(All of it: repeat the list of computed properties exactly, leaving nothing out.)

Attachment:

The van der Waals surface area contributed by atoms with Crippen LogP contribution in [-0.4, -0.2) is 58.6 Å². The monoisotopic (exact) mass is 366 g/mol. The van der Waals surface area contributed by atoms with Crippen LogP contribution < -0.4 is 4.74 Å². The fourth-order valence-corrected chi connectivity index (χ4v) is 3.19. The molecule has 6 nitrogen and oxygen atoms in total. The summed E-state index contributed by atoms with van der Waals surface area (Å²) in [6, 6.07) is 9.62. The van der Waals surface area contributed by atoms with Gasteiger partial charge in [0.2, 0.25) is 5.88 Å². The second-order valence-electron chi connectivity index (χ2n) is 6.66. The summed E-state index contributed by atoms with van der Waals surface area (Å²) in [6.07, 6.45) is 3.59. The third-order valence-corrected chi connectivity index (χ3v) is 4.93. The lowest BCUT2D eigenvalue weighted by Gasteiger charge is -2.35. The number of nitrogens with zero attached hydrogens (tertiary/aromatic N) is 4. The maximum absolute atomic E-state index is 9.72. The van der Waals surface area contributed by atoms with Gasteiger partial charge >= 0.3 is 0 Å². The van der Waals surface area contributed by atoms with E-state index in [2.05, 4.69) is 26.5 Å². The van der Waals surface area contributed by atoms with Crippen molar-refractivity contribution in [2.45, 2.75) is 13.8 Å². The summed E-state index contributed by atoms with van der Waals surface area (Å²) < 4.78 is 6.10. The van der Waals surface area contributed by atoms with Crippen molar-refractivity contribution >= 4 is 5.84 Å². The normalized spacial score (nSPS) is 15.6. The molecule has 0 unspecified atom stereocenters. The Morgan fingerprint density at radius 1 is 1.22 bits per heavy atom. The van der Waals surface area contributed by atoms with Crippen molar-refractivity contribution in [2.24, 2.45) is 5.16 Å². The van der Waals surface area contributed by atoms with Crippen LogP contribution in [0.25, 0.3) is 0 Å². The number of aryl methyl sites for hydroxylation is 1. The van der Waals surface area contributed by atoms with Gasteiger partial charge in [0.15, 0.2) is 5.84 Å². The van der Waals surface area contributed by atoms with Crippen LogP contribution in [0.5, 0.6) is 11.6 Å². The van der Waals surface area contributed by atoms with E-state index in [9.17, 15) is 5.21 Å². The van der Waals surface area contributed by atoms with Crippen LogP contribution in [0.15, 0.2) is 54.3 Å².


The van der Waals surface area contributed by atoms with Crippen LogP contribution in [-0.4, -0.2) is 58.6 Å². The monoisotopic (exact) mass is 366 g/mol. The van der Waals surface area contributed by atoms with Crippen LogP contribution < -0.4 is 4.74 Å². The fourth-order valence-corrected chi connectivity index (χ4v) is 3.19. The molecule has 6 nitrogen and oxygen atoms in total. The summed E-state index contributed by atoms with van der Waals surface area (Å²) in [6, 6.07) is 9.62. The van der Waals surface area contributed by atoms with Gasteiger partial charge in [0.2, 0.25) is 5.88 Å². The second-order valence-electron chi connectivity index (χ2n) is 6.66. The summed E-state index contributed by atoms with van der Waals surface area (Å²) in [6.07, 6.45) is 3.59. The third-order valence-corrected chi connectivity index (χ3v) is 4.93. The lowest BCUT2D eigenvalue weighted by Gasteiger charge is -2.35. The number of nitrogens with zero attached hydrogens (tertiary/aromatic N) is 4. The maximum absolute atomic E-state index is 9.72. The van der Waals surface area contributed by atoms with Gasteiger partial charge >= 0.3 is 0 Å². The van der Waals surface area contributed by atoms with E-state index in [2.05, 4.69) is 26.5 Å². The van der Waals surface area contributed by atoms with Crippen molar-refractivity contribution in [2.45, 2.75) is 13.8 Å². The summed E-state index contributed by atoms with van der Waals surface area (Å²) < 4.78 is 6.10. The van der Waals surface area contributed by atoms with Crippen molar-refractivity contribution >= 4 is 5.84 Å². The normalized spacial score (nSPS) is 15.6. The molecule has 0 unspecified atom stereocenters. The Morgan fingerprint density at radius 1 is 1.22 bits per heavy atom. The van der Waals surface area contributed by atoms with Crippen molar-refractivity contribution in [2.24, 2.45) is 5.16 Å². The van der Waals surface area contributed by atoms with Crippen LogP contribution in [0.25, 0.3) is 0 Å². The number of aryl methyl sites for hydroxylation is 1. The van der Waals surface area contributed by atoms with Gasteiger partial charge in [0.15, 0.2) is 5.84 Å². The van der Waals surface area contributed by atoms with Crippen LogP contribution in [0.5, 0.6) is 11.6 Å². The van der Waals surface area contributed by atoms with E-state index in [9.17, 15) is 5.21 Å². The van der Waals surface area contributed by atoms with Crippen LogP contribution in [0.15, 0.2) is 54.3 Å².